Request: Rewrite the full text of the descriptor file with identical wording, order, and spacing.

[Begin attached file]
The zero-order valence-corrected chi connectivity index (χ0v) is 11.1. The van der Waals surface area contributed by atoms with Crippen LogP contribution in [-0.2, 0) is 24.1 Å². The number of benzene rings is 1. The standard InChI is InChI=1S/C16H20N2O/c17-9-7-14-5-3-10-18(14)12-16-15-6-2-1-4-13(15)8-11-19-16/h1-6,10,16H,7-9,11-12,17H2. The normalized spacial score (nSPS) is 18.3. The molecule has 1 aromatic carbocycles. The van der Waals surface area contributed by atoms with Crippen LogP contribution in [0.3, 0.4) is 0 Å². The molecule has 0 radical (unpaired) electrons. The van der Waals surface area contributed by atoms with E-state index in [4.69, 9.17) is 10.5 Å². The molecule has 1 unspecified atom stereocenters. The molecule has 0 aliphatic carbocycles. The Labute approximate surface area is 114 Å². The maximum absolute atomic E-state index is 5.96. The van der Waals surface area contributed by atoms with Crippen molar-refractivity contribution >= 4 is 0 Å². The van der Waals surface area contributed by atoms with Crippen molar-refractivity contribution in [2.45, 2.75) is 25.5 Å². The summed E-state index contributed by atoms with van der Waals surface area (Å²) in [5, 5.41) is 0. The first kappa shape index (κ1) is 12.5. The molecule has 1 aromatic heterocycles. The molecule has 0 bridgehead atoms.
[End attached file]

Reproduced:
The zero-order valence-corrected chi connectivity index (χ0v) is 11.1. The van der Waals surface area contributed by atoms with Crippen LogP contribution in [-0.2, 0) is 24.1 Å². The number of benzene rings is 1. The standard InChI is InChI=1S/C16H20N2O/c17-9-7-14-5-3-10-18(14)12-16-15-6-2-1-4-13(15)8-11-19-16/h1-6,10,16H,7-9,11-12,17H2. The normalized spacial score (nSPS) is 18.3. The molecule has 1 aromatic carbocycles. The van der Waals surface area contributed by atoms with Crippen LogP contribution in [0.3, 0.4) is 0 Å². The molecule has 0 radical (unpaired) electrons. The van der Waals surface area contributed by atoms with E-state index in [4.69, 9.17) is 10.5 Å². The molecule has 1 unspecified atom stereocenters. The molecule has 0 aliphatic carbocycles. The Labute approximate surface area is 114 Å². The maximum absolute atomic E-state index is 5.96. The van der Waals surface area contributed by atoms with Crippen molar-refractivity contribution >= 4 is 0 Å². The van der Waals surface area contributed by atoms with Crippen molar-refractivity contribution in [2.45, 2.75) is 25.5 Å². The summed E-state index contributed by atoms with van der Waals surface area (Å²) in [5, 5.41) is 0. The first kappa shape index (κ1) is 12.5. The molecule has 1 aromatic heterocycles. The molecule has 0 bridgehead atoms.